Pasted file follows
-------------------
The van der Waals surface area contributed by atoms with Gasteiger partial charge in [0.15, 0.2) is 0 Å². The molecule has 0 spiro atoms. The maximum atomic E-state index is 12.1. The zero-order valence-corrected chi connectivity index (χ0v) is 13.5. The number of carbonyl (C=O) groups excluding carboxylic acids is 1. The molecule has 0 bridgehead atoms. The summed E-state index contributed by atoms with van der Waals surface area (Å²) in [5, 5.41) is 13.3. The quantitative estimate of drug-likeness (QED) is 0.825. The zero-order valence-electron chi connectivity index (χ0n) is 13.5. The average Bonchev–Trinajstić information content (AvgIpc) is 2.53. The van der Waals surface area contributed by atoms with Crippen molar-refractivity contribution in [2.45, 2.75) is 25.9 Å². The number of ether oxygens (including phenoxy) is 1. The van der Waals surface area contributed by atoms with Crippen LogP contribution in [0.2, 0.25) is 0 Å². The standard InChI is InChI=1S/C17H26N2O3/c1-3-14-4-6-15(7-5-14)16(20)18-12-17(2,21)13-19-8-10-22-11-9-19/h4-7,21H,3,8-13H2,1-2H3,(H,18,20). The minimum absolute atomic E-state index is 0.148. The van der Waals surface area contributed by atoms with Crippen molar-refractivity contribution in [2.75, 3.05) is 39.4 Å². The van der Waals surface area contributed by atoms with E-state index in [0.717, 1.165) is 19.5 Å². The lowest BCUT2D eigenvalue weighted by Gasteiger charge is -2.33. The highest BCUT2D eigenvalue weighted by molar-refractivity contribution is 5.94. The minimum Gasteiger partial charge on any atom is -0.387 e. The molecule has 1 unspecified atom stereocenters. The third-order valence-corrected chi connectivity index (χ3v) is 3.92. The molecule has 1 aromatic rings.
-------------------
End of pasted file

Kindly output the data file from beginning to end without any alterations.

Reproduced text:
The van der Waals surface area contributed by atoms with Gasteiger partial charge in [0.15, 0.2) is 0 Å². The molecule has 0 spiro atoms. The maximum atomic E-state index is 12.1. The zero-order valence-corrected chi connectivity index (χ0v) is 13.5. The number of carbonyl (C=O) groups excluding carboxylic acids is 1. The molecule has 0 bridgehead atoms. The summed E-state index contributed by atoms with van der Waals surface area (Å²) in [5, 5.41) is 13.3. The quantitative estimate of drug-likeness (QED) is 0.825. The zero-order valence-electron chi connectivity index (χ0n) is 13.5. The average Bonchev–Trinajstić information content (AvgIpc) is 2.53. The van der Waals surface area contributed by atoms with Crippen molar-refractivity contribution in [2.45, 2.75) is 25.9 Å². The number of ether oxygens (including phenoxy) is 1. The van der Waals surface area contributed by atoms with Crippen LogP contribution in [0.2, 0.25) is 0 Å². The standard InChI is InChI=1S/C17H26N2O3/c1-3-14-4-6-15(7-5-14)16(20)18-12-17(2,21)13-19-8-10-22-11-9-19/h4-7,21H,3,8-13H2,1-2H3,(H,18,20). The minimum absolute atomic E-state index is 0.148. The van der Waals surface area contributed by atoms with Crippen molar-refractivity contribution in [2.75, 3.05) is 39.4 Å². The van der Waals surface area contributed by atoms with E-state index in [0.717, 1.165) is 19.5 Å². The lowest BCUT2D eigenvalue weighted by Gasteiger charge is -2.33. The highest BCUT2D eigenvalue weighted by molar-refractivity contribution is 5.94. The minimum Gasteiger partial charge on any atom is -0.387 e. The molecule has 1 unspecified atom stereocenters. The third-order valence-corrected chi connectivity index (χ3v) is 3.92. The molecule has 1 aromatic rings.